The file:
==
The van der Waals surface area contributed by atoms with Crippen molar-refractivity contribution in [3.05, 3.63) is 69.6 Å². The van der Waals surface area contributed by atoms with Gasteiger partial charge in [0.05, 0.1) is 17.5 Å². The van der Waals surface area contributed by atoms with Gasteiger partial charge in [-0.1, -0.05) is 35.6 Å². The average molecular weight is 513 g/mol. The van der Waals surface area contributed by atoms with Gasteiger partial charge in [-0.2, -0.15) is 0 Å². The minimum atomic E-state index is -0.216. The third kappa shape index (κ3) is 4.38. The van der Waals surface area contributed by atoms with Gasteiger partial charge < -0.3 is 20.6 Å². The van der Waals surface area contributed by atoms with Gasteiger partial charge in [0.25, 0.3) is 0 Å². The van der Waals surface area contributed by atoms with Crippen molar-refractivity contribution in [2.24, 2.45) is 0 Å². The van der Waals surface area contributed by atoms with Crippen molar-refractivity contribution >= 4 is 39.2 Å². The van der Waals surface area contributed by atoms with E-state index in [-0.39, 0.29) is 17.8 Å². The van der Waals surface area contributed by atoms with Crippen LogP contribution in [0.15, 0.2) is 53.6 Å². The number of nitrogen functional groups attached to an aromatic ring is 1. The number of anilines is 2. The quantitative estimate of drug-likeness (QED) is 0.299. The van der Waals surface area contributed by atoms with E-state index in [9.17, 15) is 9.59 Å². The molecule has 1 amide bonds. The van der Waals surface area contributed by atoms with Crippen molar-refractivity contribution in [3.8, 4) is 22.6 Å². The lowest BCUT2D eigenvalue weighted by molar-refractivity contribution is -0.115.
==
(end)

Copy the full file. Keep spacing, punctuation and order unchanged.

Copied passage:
The van der Waals surface area contributed by atoms with Crippen molar-refractivity contribution in [3.05, 3.63) is 69.6 Å². The van der Waals surface area contributed by atoms with Gasteiger partial charge in [0.05, 0.1) is 17.5 Å². The van der Waals surface area contributed by atoms with Gasteiger partial charge in [-0.1, -0.05) is 35.6 Å². The average molecular weight is 513 g/mol. The van der Waals surface area contributed by atoms with Gasteiger partial charge in [-0.2, -0.15) is 0 Å². The minimum atomic E-state index is -0.216. The third kappa shape index (κ3) is 4.38. The van der Waals surface area contributed by atoms with Gasteiger partial charge < -0.3 is 20.6 Å². The van der Waals surface area contributed by atoms with Gasteiger partial charge in [0.25, 0.3) is 0 Å². The van der Waals surface area contributed by atoms with Crippen molar-refractivity contribution in [2.24, 2.45) is 0 Å². The van der Waals surface area contributed by atoms with Crippen molar-refractivity contribution >= 4 is 39.2 Å². The van der Waals surface area contributed by atoms with E-state index in [-0.39, 0.29) is 17.8 Å². The van der Waals surface area contributed by atoms with Crippen LogP contribution in [0.15, 0.2) is 53.6 Å². The number of nitrogen functional groups attached to an aromatic ring is 1. The number of anilines is 2. The quantitative estimate of drug-likeness (QED) is 0.299. The van der Waals surface area contributed by atoms with E-state index in [9.17, 15) is 9.59 Å². The molecule has 1 amide bonds. The van der Waals surface area contributed by atoms with Crippen molar-refractivity contribution in [3.8, 4) is 22.6 Å². The lowest BCUT2D eigenvalue weighted by molar-refractivity contribution is -0.115.